I have two dogs, a pekingese/poodle mix and a chihuahua mix - both from a shelter. I got the first as a puppy during my second year in UG and even though I worked thirty hours a week, it was not hard to deal with him. I did lose a lot of sleep, but after awhile I actually went in to zombie mode. I would walk him at two or three AM and then not even realize I had done it the next morning! Still, this did not keep me from getting another the next year but he was already four when I got him. Now one is three and the other is five.

The only problem I have had with owning dogs is the cost. When I got them, I didn't really understand how much I would spend on food/travel/vet trips. I live five hours from home right now so the dogs always make the trip with me in the car and my parents love to see them, sometimes I think they like to see the dogs more than me! My one travel tip would be don't feed your dog before you get in the car! The first time I drove home, I feed them and wow, I had so much vomit to clean up. It was ridiculous. Now I don't feed them before we go and they just sleep the entire trip.

I think the problem people have with keeping dogs while they're in school is that they don't make them a priority. I make sure that I'm not gone more than eight hours or so without going home to walk them and I also make time for walks/trips to the dog park. I go to school full-time, I work thirty hours a week, and I'm the only person who takes care of them. I know that if I don't take care of them, no one else will. Obviously, they will be coming to law school with me.

I really couldn't imagine giving them up or not having them. They're great companions and they've added a lot to my life.

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Rsrcht
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Re: Having a dog in law school

Postby Rsrcht » Mon Apr 06, 2009 3:06 pm

If you don't have time to do anything and are deciding between going to the gym and walking the dog and you choose the gym, then you probably shouldn't have a dog.

samsocks
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Re: Having a dog in law school

Postby samsocks » Mon Apr 06, 2009 3:09 pm

Rsrcht wrote:If you don't have time to do anything and are deciding between going to the gym and walking the dog and you choose the gym, then you probably shouldn't have a dog.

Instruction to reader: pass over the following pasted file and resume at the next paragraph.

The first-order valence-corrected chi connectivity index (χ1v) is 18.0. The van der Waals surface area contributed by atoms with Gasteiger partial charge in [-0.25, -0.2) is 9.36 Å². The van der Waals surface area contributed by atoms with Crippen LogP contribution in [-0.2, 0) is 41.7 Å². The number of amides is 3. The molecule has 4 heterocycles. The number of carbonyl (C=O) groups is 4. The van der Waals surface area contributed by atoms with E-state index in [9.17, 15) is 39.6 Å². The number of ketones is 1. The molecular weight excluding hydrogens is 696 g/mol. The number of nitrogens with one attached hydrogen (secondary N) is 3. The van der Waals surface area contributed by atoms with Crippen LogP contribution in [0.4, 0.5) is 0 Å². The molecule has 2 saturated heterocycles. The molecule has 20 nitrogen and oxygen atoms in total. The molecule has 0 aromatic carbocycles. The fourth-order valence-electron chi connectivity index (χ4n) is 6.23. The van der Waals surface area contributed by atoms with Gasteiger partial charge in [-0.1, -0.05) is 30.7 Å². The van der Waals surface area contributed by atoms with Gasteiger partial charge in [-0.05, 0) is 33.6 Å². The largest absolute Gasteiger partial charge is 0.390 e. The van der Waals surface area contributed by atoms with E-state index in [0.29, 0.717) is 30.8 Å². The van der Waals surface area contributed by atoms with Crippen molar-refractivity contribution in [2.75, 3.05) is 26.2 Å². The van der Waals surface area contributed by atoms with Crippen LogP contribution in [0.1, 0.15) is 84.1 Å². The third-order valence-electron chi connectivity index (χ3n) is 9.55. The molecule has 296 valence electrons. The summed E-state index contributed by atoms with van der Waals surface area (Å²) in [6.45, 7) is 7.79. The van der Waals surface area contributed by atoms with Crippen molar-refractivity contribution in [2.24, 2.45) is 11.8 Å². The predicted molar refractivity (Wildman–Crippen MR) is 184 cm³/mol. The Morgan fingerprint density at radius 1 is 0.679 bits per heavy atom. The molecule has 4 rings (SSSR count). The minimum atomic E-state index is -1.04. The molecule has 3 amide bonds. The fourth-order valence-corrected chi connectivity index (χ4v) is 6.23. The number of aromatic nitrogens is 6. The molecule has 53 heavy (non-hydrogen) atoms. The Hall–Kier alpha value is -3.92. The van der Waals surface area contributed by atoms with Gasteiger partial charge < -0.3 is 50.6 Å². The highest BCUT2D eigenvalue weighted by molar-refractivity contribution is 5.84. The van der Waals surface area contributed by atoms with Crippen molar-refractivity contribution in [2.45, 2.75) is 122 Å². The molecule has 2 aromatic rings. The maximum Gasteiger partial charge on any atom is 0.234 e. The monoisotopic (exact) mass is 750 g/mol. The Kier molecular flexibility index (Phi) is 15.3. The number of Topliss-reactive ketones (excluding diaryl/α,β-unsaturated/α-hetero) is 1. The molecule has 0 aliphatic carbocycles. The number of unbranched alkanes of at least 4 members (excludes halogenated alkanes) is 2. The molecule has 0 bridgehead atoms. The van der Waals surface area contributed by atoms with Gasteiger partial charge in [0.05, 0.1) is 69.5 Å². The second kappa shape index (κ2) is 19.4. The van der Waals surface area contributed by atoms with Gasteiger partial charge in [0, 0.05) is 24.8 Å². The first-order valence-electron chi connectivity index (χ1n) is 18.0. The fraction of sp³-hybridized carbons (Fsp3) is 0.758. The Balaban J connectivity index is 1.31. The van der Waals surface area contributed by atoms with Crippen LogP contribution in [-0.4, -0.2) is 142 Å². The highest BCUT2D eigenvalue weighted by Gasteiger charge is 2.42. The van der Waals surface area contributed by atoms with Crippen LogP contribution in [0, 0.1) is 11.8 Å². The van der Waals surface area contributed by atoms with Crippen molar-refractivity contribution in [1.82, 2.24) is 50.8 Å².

+1

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cantaboot
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Re: Having a dog in law school

Postby cantaboot » Mon Apr 06, 2009 8:04 pm


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Grad_Student
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Re: Having a dog in law school

Postby Grad_Student » Mon Apr 06, 2009 8:23 pm

Rsrcht wrote:If you don't have time to do anything and are deciding between going to the gym and walking the dog and you choose the gym, then you probably shouldn't have a dog.

i lol'd

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Rsrcht
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Re: Having a dog in law school

Postby Rsrcht » Mon Apr 06, 2009 8:28 pm


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sapereaude2012
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Re: Having a dog in law school

Postby sapereaude2012 » Tue Apr 07, 2009 2:45 am

Paste_Me wrote:
Pearalegal wrote:This.

Image


OMG this would even melt the cold hearts of all evil doers


Ok my girlfriend just saw this picture and is in love. Paralegal what breed of dog are these guys?

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youpiiz
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Re: Having a dog in law school

Postby youpiiz » Tue Apr 07, 2009 2:50 am

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Last edited by youpiiz on Tue May 05, 2009 5:15 am, edited 1 time in total.

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waytofailself
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Re: Having a dog in law school

Postby waytofailself » Tue Apr 07, 2009 10:01 am

I have two dogs. I got one of them as a rescue puppy during 1st semester 1L. They're both mutts, and I live in a house with a yard.

My advice: if you want a dog get a dog. Sure, it's going to be a time commitment, but people who say "You don't have time during law school" seem to live in a lala land where you'll have so much time for a dog during your career as a lawyer.

It's great to have animals to come home to that will love you unconditionally and give you something else to focus on other than school work. Sure, you have to take time to take care of them, but it is time infinitely better spent (compared to hunching over your desk trying to perfect your outline wondering what happened to your life)